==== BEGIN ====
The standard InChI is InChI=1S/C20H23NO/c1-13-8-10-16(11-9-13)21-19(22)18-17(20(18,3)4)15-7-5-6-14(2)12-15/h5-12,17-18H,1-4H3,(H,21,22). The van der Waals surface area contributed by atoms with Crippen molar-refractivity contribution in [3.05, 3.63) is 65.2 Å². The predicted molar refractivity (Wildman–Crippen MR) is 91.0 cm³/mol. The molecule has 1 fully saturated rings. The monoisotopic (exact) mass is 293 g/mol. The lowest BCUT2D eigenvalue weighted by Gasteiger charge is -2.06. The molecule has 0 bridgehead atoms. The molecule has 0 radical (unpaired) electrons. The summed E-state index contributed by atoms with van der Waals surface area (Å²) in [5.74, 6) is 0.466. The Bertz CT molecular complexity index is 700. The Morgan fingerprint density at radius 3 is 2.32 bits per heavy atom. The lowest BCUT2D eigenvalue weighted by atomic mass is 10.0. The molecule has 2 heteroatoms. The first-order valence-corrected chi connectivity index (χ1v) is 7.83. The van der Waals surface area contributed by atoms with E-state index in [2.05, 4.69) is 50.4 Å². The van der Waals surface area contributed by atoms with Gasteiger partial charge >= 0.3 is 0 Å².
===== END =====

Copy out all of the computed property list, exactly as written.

The standard InChI is InChI=1S/C20H23NO/c1-13-8-10-16(11-9-13)21-19(22)18-17(20(18,3)4)15-7-5-6-14(2)12-15/h5-12,17-18H,1-4H3,(H,21,22). The van der Waals surface area contributed by atoms with Crippen molar-refractivity contribution in [3.05, 3.63) is 65.2 Å². The predicted molar refractivity (Wildman–Crippen MR) is 91.0 cm³/mol. The molecule has 1 fully saturated rings. The monoisotopic (exact) mass is 293 g/mol. The lowest BCUT2D eigenvalue weighted by Gasteiger charge is -2.06. The molecule has 0 bridgehead atoms. The molecule has 0 radical (unpaired) electrons. The summed E-state index contributed by atoms with van der Waals surface area (Å²) in [5.74, 6) is 0.466. The Bertz CT molecular complexity index is 700. The Morgan fingerprint density at radius 3 is 2.32 bits per heavy atom. The lowest BCUT2D eigenvalue weighted by atomic mass is 10.0. The molecule has 2 heteroatoms. The first-order valence-corrected chi connectivity index (χ1v) is 7.83. The van der Waals surface area contributed by atoms with E-state index in [2.05, 4.69) is 50.4 Å². The van der Waals surface area contributed by atoms with Gasteiger partial charge >= 0.3 is 0 Å².